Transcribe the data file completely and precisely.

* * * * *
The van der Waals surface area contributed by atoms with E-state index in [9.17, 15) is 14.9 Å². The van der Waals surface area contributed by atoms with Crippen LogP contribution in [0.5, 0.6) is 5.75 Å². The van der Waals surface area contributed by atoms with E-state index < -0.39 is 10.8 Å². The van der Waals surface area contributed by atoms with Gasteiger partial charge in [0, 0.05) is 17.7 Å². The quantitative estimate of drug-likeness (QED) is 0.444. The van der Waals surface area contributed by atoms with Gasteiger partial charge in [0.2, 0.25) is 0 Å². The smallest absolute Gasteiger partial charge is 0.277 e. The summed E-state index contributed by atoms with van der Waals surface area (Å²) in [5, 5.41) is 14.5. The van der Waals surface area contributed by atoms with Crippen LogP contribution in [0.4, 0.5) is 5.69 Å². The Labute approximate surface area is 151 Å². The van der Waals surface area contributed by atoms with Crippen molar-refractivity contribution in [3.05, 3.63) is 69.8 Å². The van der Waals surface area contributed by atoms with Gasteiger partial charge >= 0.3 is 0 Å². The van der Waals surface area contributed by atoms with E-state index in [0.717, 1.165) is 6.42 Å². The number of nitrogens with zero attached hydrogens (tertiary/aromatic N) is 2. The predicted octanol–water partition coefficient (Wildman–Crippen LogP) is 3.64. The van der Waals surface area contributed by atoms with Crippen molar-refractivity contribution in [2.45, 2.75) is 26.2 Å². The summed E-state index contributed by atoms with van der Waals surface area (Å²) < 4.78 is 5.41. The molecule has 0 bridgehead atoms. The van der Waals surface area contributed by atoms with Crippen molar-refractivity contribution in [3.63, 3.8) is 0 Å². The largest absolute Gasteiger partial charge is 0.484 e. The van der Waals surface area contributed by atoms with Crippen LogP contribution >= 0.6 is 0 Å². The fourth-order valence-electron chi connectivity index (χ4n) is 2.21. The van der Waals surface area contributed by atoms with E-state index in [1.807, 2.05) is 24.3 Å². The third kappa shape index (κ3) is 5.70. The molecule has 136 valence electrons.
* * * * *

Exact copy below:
The van der Waals surface area contributed by atoms with E-state index in [9.17, 15) is 14.9 Å². The van der Waals surface area contributed by atoms with Crippen LogP contribution in [0.5, 0.6) is 5.75 Å². The van der Waals surface area contributed by atoms with E-state index < -0.39 is 10.8 Å². The van der Waals surface area contributed by atoms with Gasteiger partial charge in [0, 0.05) is 17.7 Å². The quantitative estimate of drug-likeness (QED) is 0.444. The van der Waals surface area contributed by atoms with Gasteiger partial charge in [0.2, 0.25) is 0 Å². The smallest absolute Gasteiger partial charge is 0.277 e. The summed E-state index contributed by atoms with van der Waals surface area (Å²) in [5, 5.41) is 14.5. The van der Waals surface area contributed by atoms with Crippen LogP contribution in [0.4, 0.5) is 5.69 Å². The Labute approximate surface area is 151 Å². The van der Waals surface area contributed by atoms with Crippen molar-refractivity contribution in [3.05, 3.63) is 69.8 Å². The van der Waals surface area contributed by atoms with Gasteiger partial charge >= 0.3 is 0 Å². The van der Waals surface area contributed by atoms with E-state index in [0.717, 1.165) is 6.42 Å². The number of nitrogens with zero attached hydrogens (tertiary/aromatic N) is 2. The predicted octanol–water partition coefficient (Wildman–Crippen LogP) is 3.64. The van der Waals surface area contributed by atoms with Crippen molar-refractivity contribution in [2.45, 2.75) is 26.2 Å². The summed E-state index contributed by atoms with van der Waals surface area (Å²) < 4.78 is 5.41. The molecule has 0 bridgehead atoms. The van der Waals surface area contributed by atoms with Crippen molar-refractivity contribution in [3.63, 3.8) is 0 Å². The largest absolute Gasteiger partial charge is 0.484 e. The van der Waals surface area contributed by atoms with Crippen LogP contribution >= 0.6 is 0 Å². The fourth-order valence-electron chi connectivity index (χ4n) is 2.21. The van der Waals surface area contributed by atoms with E-state index in [1.807, 2.05) is 24.3 Å². The third kappa shape index (κ3) is 5.70. The molecule has 136 valence electrons.